The Ballad of Paul Quick

from by riot nrrd

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about

Written about one of the most fun street protests I have ever take part in, one that was against the second Iraq War when I lived in Kingston. In it, my friend Paul Quick was arrested and then unarrested soon thereafter. It was an amazing experience. Later on, the police nabbed the people who happened to be marching at the front of our large group and bundled them into an unmarked van, thinking that since they were at the front, they were our leaders. But we were organized along co-operative and consensus-based lines, and the protest continued undaunted. Found myself dancing in the streets, which generally feels very, very good.

I learned at a folk music conference that this song is not actually, technically a ballad. They were kind when they pointed this out.

lyrics

People making speeches, heartfelt, to the point,
sad and angry, funny bittersweet.
"How many lives per gallon," I saw someone's sign proclaim,
then it was time to take it to the streets!

So we marched just where we pleased,
not in straight lines in control of the police.
And we'll march until there's peace,
in laughing, dancing solidarity,
and on we march.

Our bodies here say war is not a one-way street,
and neither was Princess Street that day.
Some thumbs up and some steely glares, some handshakes and some waves,
That energy just helped us on our way

As we marched just where we pleased,
not in straight lines in control of the police.
And we'll march until there's peace,
in laughing, dancing solidarity,
and on we march.

"Stand over there," he said to Paul, and so he did. Then
"I want to see you standing on the curb."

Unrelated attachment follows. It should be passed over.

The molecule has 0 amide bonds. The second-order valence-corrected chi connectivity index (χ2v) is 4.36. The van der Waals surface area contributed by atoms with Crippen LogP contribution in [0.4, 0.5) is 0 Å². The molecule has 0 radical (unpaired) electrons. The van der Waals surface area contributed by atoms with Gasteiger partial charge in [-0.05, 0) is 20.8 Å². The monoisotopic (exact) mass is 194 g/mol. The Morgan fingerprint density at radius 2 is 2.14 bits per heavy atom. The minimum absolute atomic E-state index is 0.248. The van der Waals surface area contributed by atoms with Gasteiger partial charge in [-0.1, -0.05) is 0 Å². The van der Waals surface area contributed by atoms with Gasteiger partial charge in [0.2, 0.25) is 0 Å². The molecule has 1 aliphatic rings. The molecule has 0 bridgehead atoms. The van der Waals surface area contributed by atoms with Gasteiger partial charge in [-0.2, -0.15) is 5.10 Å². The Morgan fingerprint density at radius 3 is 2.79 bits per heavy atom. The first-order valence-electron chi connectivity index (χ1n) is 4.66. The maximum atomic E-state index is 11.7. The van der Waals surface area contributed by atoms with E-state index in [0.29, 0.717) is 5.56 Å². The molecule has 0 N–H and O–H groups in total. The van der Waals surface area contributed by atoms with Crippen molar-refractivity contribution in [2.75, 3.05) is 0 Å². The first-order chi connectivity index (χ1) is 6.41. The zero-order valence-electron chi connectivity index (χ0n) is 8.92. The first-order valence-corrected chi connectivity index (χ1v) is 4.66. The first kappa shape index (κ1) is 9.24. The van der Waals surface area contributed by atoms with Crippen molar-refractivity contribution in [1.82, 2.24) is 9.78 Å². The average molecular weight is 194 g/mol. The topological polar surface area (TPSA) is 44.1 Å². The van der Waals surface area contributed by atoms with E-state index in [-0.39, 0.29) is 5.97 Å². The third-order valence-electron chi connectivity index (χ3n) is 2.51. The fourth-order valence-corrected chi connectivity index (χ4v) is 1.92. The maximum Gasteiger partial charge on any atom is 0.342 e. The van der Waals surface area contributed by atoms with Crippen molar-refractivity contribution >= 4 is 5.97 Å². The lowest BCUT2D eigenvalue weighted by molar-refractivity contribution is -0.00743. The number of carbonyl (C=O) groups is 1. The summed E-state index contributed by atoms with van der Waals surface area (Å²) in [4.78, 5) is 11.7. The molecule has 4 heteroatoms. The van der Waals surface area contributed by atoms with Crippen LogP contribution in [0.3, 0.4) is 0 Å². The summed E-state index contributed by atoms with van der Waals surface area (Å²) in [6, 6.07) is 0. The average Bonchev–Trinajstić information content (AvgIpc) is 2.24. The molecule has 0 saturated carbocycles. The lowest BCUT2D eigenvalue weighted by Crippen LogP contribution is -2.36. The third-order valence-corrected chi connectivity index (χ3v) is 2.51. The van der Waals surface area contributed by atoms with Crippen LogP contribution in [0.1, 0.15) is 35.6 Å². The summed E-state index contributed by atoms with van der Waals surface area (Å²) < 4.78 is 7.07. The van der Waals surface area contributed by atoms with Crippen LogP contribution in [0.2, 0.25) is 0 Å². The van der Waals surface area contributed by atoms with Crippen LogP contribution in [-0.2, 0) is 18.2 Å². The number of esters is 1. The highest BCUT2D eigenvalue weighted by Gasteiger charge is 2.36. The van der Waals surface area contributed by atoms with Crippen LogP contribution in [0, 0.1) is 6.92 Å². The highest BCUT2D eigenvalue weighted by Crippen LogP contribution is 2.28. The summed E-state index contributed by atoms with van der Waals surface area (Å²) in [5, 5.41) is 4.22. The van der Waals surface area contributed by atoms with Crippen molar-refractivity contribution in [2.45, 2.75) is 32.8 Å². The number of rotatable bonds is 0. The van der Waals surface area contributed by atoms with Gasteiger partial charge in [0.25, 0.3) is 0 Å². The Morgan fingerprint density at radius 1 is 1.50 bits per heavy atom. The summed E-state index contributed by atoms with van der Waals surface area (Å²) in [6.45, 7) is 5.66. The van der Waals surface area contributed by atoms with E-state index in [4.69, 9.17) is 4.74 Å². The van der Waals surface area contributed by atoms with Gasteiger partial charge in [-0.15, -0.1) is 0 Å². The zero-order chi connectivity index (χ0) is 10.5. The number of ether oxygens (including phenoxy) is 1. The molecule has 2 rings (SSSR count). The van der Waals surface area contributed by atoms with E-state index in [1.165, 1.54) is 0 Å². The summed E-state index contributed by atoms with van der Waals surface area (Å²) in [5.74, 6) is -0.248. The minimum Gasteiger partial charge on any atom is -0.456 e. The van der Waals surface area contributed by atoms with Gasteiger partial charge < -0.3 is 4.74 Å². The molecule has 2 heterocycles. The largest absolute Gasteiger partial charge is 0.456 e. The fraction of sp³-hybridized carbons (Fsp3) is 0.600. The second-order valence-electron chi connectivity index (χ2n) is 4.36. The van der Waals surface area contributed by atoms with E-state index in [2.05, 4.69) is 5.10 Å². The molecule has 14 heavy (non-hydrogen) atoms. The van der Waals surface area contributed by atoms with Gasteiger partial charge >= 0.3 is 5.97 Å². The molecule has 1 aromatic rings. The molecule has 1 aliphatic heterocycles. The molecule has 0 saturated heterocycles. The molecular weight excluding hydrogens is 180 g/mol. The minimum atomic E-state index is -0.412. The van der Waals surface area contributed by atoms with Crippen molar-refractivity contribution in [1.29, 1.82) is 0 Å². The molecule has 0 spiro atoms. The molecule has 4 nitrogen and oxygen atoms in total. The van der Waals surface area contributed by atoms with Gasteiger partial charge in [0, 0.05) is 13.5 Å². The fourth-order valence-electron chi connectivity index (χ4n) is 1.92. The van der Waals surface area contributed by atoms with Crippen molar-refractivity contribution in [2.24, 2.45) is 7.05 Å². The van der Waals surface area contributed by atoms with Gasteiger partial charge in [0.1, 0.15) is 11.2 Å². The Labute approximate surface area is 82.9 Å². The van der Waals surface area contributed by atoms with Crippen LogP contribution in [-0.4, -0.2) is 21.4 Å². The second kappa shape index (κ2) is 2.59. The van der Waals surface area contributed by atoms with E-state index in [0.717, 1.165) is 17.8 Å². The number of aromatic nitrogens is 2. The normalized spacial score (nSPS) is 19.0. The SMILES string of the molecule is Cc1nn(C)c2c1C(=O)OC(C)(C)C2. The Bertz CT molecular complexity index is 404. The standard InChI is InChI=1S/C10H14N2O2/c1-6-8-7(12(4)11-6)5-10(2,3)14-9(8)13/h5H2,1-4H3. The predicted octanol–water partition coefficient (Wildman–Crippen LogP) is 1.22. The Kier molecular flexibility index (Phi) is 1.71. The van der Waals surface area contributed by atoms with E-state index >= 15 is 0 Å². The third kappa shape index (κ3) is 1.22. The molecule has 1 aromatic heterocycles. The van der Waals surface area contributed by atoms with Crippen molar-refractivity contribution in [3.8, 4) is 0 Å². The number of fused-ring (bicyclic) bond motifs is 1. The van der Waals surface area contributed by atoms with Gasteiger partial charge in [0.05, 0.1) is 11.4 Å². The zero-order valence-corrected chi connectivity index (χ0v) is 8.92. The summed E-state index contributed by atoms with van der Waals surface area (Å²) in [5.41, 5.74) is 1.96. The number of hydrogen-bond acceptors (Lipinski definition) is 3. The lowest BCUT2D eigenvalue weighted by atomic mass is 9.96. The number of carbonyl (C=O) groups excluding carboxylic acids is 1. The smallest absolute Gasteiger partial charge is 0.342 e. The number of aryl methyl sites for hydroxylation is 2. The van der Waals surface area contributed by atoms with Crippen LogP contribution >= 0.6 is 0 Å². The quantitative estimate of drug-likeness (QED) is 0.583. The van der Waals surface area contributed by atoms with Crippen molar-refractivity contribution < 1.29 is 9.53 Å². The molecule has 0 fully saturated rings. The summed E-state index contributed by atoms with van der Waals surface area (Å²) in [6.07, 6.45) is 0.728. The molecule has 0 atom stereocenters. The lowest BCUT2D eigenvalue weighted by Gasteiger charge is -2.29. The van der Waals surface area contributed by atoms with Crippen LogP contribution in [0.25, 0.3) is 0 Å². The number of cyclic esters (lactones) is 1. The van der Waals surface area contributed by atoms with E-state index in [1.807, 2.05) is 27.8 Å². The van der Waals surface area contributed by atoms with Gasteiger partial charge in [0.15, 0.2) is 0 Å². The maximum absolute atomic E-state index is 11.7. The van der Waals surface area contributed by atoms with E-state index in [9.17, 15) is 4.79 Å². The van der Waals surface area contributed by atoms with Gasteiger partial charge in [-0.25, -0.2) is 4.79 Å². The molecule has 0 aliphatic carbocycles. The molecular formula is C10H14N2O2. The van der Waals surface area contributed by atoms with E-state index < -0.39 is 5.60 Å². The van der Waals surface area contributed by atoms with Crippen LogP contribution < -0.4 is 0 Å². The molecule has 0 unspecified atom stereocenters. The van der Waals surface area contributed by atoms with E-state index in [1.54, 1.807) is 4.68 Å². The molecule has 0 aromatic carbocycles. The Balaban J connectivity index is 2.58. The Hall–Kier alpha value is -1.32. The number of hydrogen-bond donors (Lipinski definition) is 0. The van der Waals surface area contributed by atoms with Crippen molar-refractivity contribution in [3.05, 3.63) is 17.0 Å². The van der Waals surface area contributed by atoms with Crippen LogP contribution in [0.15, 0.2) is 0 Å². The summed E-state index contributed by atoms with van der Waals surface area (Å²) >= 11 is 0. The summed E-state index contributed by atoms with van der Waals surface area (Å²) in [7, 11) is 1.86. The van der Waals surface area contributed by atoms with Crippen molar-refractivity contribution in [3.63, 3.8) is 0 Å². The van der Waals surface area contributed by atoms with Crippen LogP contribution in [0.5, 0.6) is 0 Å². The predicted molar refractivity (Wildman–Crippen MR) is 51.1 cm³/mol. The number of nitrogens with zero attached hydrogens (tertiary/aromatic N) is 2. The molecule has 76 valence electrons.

When Paul shouted that he was, that cop arrests him, yes he does,
it's silly, it's controlling, it's absurd.

So we sat down on the street, it was time to take a break,
let them know we didn't think it was fair.
We sat five people deep and chanted "set him free!" -
that cop car wasn't going anywhere.

Soon he was unarrested, we let out a mighty cheer.
That's what I call people truly served by cops.
This fortunate distraction gave everyone a boost,
then we kept marching 'cuz be had a war to stop.

So we marched just where we pleased,
not in straight lines in control of the police.
And we'll march until there's peace,
in laughing, dancing solidarity.
And we'll march just where we please,
not in straight lines in control of the police.
And we'll march until there's peace,
in laughing, dancing solidarity,
jumping solidarity, all in solidarity,
and on we march!

credits

from settle, released June 6, 2014
Chords and lyrics by Conrad Sichler, inspired by Paul Quick and the anti-war movement of Kingston, Ontario circa 2001 - 2002. Performed by Conrad Sichler (lead vocal, acoustic guitar, electric guitar, blocks, dog whistle), Dan Lockwood (drums), Neil Nikafor (bass guitar), Frank Koren (electric guitar), Vince Rinaldo (keyboard), and Amy King (back-up vocals).

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